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How Stephen Curry Just Got Taught a Harsh Lesson in Business

Absurdly Driven looks at the world of business with a skeptical eye and a firmly rooted tongue in cheek. 

Marketing is easy.

You just need a lot of money and some famous faces to tell people that the product is great.

Then sit back, relax and watch the money cascade.

It’s a strategy that’s extremely tempting. 

After all, famous people are famous often because people love them and admire who they are.

Yet one brand is discovering that it isn’t quite so simple.

Under Armour must have thought it was very clever when it signed Golden State Warriors’ Stephen Curry.

He has the perfect image. He’s witty. He’s confident, without slipping into unbearable arrogance. 

He’s like Tom Brady. Oh, the New England Patriots quarterback was signed to Under Armour too. As was pleasantly self-effacing star golfer Jordan Speith.

Ballet genius Misty Copeland signed on. As did commercial genius The Rock.

Under Armour just announced its third-quarter results. 

Revenue dropped 5 percent.

Dropped?  

Many will have their own views as to what might be happening.

What does seem clear is that Under Armour released some highly unattractive products to go with its (theoretically) highly attractive stars.

Remember the Oxblood Leather shoes? I hope not, for your sake. How about the Stephen Curry retired dad shoes? Yes, the latest Curry 4 shoes might look a little better, but they’re still on the pleasant, rather than the must-have spectrum.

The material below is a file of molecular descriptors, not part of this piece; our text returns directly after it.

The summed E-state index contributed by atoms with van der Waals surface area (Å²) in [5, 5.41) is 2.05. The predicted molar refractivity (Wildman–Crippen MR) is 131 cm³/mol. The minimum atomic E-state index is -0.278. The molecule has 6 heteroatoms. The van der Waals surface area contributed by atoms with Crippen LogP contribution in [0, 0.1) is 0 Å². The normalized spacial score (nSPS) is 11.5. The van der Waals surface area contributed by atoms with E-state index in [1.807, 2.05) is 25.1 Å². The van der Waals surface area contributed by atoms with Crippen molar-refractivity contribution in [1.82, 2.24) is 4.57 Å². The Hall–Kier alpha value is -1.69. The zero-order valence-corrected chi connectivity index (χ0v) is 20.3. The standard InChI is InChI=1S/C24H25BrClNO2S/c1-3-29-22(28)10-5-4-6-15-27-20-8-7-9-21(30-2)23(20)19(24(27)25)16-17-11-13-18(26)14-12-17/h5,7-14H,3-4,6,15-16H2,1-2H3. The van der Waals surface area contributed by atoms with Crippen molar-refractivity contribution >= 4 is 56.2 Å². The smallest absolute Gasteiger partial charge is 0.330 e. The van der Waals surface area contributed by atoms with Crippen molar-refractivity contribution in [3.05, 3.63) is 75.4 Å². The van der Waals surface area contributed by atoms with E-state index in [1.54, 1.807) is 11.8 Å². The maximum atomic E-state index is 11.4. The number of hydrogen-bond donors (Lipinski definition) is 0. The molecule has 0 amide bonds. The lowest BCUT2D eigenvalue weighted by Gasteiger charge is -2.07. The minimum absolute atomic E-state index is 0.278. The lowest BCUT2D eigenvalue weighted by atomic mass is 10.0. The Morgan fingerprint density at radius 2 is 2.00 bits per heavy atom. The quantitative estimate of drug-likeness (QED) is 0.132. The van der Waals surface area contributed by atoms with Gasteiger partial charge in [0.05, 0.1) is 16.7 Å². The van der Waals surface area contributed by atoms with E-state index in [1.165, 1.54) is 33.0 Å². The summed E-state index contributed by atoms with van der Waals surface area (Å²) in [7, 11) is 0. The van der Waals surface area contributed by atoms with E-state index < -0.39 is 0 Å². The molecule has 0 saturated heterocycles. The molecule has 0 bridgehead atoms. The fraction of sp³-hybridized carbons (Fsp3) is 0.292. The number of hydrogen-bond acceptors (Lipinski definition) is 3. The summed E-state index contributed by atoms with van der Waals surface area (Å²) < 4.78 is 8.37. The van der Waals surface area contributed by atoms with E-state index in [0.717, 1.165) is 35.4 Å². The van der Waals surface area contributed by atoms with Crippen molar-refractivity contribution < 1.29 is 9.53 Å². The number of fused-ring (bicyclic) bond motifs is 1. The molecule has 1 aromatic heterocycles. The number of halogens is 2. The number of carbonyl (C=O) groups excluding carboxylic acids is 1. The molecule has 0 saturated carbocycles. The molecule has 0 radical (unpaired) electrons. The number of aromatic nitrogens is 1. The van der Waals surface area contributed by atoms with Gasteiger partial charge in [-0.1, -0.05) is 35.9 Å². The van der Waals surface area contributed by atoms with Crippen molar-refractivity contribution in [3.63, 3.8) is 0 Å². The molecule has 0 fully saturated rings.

In fact, when you think about many of the stars that Under Armour signed, they’re a touch, well, nice, aren’t they?

Don’t shoe and apparel buyers prefer a touch of rebellion and raucousness on their feet and around their bodies?

Clearly there were more factors involved. The peculiar — and frankly disturbing — trend toward athleisure, for example.

Then there’s the fact that Under Armour relied on struggling sports stores for much of its distribution.

Still, when you look at Under Armour’s apparel and shoes, what do you see? 

I see dull. A lot of dull. A quite all-encompassing level of dull. 

Indeed, Curry’s own teammate Kevin Durant — a Nike player — offered this caustic observation: “Nobody wants to play in Under Armours, I’m sorry.”

People can see through your marketing, you know. They actually look at the products.

It’s not as if Under Armour is the first to think stars cure all. 

Apple Music was another that pumped out star-laden ads, one after another, only to see Spotify maintain its lead in the streaming business. 

Uber is now trying to use NBA star Lonzo Ball to make you think it isn’t a nasty little company.

It isn’t so simple.

Under Armour needed products, not just stars.

Putting things right won’t exactly be easy. 

Once perceptions are created, it’s hard to shift them.

The company’s CEO Kevin Plank found that out when offered words of admiration for Donald Trump. That may not have helped in certain quarters. It certainly didn’t please Curry.

So now what does Under Armour do? 

Well, it’s just made a stunning move. Yes, it’s fired Curry and Brady.

No, wait. That’s not quite right.

In fact, two of its senior marketing executives have just, um, “mutually agreed to part ways” with the company.

Few marketing executives last long. Still, did these executives really have enough to work with?

Or was there a perception that with Curry and Brady on their side, winning would be easy?

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